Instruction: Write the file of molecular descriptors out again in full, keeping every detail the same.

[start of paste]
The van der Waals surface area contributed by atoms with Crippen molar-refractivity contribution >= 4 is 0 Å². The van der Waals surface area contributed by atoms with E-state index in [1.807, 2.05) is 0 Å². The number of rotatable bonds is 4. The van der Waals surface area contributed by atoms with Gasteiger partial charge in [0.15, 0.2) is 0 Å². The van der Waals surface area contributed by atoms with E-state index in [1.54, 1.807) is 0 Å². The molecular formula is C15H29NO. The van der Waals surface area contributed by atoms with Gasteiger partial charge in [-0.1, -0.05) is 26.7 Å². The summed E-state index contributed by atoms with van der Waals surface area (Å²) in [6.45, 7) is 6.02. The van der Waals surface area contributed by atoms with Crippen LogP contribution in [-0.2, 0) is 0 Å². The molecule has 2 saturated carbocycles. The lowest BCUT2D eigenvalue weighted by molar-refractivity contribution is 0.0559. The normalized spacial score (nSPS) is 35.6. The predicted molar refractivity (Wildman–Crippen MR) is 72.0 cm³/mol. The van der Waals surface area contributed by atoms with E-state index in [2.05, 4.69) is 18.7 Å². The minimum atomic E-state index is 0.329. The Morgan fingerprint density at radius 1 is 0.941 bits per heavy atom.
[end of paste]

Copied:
The van der Waals surface area contributed by atoms with Crippen molar-refractivity contribution >= 4 is 0 Å². The van der Waals surface area contributed by atoms with E-state index in [1.807, 2.05) is 0 Å². The number of rotatable bonds is 4. The van der Waals surface area contributed by atoms with Gasteiger partial charge in [0.15, 0.2) is 0 Å². The van der Waals surface area contributed by atoms with E-state index in [1.54, 1.807) is 0 Å². The molecular formula is C15H29NO. The van der Waals surface area contributed by atoms with Gasteiger partial charge in [-0.1, -0.05) is 26.7 Å². The summed E-state index contributed by atoms with van der Waals surface area (Å²) in [6.45, 7) is 6.02. The van der Waals surface area contributed by atoms with Crippen LogP contribution in [-0.2, 0) is 0 Å². The molecule has 2 saturated carbocycles. The lowest BCUT2D eigenvalue weighted by molar-refractivity contribution is 0.0559. The normalized spacial score (nSPS) is 35.6. The predicted molar refractivity (Wildman–Crippen MR) is 72.0 cm³/mol. The van der Waals surface area contributed by atoms with E-state index in [2.05, 4.69) is 18.7 Å². The minimum atomic E-state index is 0.329. The Morgan fingerprint density at radius 1 is 0.941 bits per heavy atom.